Bruce Hurwitz, president and CEO of Hurwitz Strategic Staffing, Ltd. located in New York City, adds: “They stay for at least five years with their employers. They are always advancing in their careers. They will be hard for their present employers to replace. They are not looking for a new job but will consider a position that sounds intriguing.”
Employees are poached because their skills and job performance are publicly available, says Tim Gardner, associate professor of management at Vanderbilt University in Nashville, Tenn. One of three situations likely takes place:
The hirer heard from someone in their network about an individual’s skills or performance
The hirer observed the employee’s performance in some way
The hirer read about the employee’s performance
“Once they learned about the person they did additional research and decided to hire them.
Bottom line poachable employees have valuable skills or job performance that can be observed by rivals,” explains Gardner.
What Can You Do to Keep Your Top Talent?
Gardner has three suggestions:
Keep rivals away. Discourage rival firms from targeting your talent. If a poaching event happens, your CEO should call their CEO and discourage the practice. Colluding and making agreements not to hire are illegal. But, it is fair game to respond aggressively to a poaching event to deter future ones.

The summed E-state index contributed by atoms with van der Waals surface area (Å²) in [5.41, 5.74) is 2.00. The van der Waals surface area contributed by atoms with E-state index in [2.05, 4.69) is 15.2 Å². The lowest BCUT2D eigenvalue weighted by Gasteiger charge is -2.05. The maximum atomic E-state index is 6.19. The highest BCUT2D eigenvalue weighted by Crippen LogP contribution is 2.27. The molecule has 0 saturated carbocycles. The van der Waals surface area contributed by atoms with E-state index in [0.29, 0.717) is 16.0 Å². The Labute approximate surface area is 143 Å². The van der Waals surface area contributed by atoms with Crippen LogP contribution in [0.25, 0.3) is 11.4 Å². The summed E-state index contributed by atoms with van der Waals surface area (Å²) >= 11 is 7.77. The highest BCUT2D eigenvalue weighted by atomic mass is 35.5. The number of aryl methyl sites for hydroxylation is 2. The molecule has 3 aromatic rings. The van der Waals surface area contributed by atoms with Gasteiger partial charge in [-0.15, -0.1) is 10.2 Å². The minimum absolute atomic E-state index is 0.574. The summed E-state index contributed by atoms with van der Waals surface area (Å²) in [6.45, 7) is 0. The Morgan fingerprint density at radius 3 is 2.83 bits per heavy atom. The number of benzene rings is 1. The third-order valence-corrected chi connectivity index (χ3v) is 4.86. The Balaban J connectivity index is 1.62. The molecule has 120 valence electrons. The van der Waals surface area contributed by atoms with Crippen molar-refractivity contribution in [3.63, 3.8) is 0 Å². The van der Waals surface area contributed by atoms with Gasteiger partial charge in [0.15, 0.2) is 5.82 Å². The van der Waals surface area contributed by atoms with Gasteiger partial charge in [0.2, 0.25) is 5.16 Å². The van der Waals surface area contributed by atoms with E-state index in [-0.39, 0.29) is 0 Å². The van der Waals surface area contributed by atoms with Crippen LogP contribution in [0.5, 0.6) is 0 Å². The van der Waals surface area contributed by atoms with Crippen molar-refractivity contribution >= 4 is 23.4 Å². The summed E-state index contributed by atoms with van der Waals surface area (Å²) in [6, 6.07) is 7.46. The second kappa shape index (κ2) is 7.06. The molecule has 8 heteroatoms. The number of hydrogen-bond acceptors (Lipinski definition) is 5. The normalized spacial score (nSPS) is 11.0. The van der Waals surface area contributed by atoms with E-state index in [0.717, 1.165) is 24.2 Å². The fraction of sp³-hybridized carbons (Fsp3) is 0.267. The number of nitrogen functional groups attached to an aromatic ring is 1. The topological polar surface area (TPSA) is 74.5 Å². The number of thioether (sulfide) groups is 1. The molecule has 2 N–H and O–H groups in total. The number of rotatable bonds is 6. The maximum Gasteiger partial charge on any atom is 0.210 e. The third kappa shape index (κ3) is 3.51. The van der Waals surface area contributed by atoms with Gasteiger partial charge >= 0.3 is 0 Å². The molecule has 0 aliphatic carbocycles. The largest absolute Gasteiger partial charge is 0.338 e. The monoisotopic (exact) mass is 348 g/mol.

Keep the skills and performance of your employees secret. Don’t advertise each new promotion. Don’t publicize your employees and how to reach them.
Make your top employees want to stay with you. Good workers will always have options. Make staying with your firm better than leaving. This can be done by making your company an enjoyable place to work or a costly to leave. If, for example, employees have a short commute, friends at work, and benefits not available at other places, it will be costly for them to leave.
David Schroeder, president of Charlotte, N.C.-based LoyalNation, which manages incentive and loyalty programming, agrees in particular with Gardner’s third point. “The best thing employers can do to keep their top talent is to recognize the fact they are valuable and reward them as such with recognition, compensation, and ongoing opportunity. Effective leaders understand this naturally and, in turn, attract and retain top talent,” he says.
As with many aspects of the job hunting and hiring processes, Diana suggests being proactive — even taking steps before you acquire “poachable” talent.
“Create better job descriptions based on experience and skills of current star employees. Recruit talent from all areas, including those who are not actively seeking jobs. Delve into social networks like LinkedIn to find the right people before you need them — whether or not they are actively looking for a job. Collaborate with employees on referrals and hiring decisions,” he says.
Unfortunately for employers, the war for talent has only just begun.
“Loyalty today means something very different than even just ten years ago,” says Michael T. Denisoff, founder and CEO of the Denisoff Consulting Group, a management and HR consulting firm headquartered in Los Angeles. “The most radical advice I can give an employer is to talk openly about the reality of poaching. Most companies don’t want to acknowledge it even when they know it to be a reality in the workplace. Put it out there in the open and address it. Denying or hiding it only gives the poacher the power.”